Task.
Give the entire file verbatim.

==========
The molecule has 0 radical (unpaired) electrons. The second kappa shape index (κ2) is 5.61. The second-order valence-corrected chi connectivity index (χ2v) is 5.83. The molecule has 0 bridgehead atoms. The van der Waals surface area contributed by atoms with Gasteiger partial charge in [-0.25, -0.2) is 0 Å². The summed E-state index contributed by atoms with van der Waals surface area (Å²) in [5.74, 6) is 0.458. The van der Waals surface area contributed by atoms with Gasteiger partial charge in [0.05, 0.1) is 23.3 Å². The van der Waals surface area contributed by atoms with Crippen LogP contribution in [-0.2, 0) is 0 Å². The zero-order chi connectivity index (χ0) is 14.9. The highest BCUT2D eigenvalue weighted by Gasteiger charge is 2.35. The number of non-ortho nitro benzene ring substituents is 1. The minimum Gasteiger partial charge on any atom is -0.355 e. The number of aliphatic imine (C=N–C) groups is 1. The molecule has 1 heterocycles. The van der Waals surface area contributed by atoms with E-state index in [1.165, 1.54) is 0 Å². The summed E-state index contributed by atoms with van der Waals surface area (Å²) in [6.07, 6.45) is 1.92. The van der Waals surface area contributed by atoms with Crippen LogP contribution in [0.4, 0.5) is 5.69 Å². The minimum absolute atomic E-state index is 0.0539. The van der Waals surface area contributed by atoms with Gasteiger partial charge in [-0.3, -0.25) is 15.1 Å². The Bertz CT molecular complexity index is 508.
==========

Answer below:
The molecule has 0 radical (unpaired) electrons. The second kappa shape index (κ2) is 5.61. The second-order valence-corrected chi connectivity index (χ2v) is 5.83. The molecule has 0 bridgehead atoms. The van der Waals surface area contributed by atoms with Gasteiger partial charge in [-0.25, -0.2) is 0 Å². The summed E-state index contributed by atoms with van der Waals surface area (Å²) in [5.74, 6) is 0.458. The van der Waals surface area contributed by atoms with Gasteiger partial charge in [0.05, 0.1) is 23.3 Å². The van der Waals surface area contributed by atoms with Crippen LogP contribution in [-0.2, 0) is 0 Å². The zero-order chi connectivity index (χ0) is 14.9. The highest BCUT2D eigenvalue weighted by Gasteiger charge is 2.35. The number of non-ortho nitro benzene ring substituents is 1. The minimum Gasteiger partial charge on any atom is -0.355 e. The number of aliphatic imine (C=N–C) groups is 1. The molecule has 1 heterocycles. The van der Waals surface area contributed by atoms with E-state index in [1.165, 1.54) is 0 Å². The summed E-state index contributed by atoms with van der Waals surface area (Å²) in [6.07, 6.45) is 1.92. The van der Waals surface area contributed by atoms with Crippen LogP contribution in [0.4, 0.5) is 5.69 Å². The minimum absolute atomic E-state index is 0.0539. The van der Waals surface area contributed by atoms with Gasteiger partial charge in [-0.3, -0.25) is 15.1 Å². The Bertz CT molecular complexity index is 508.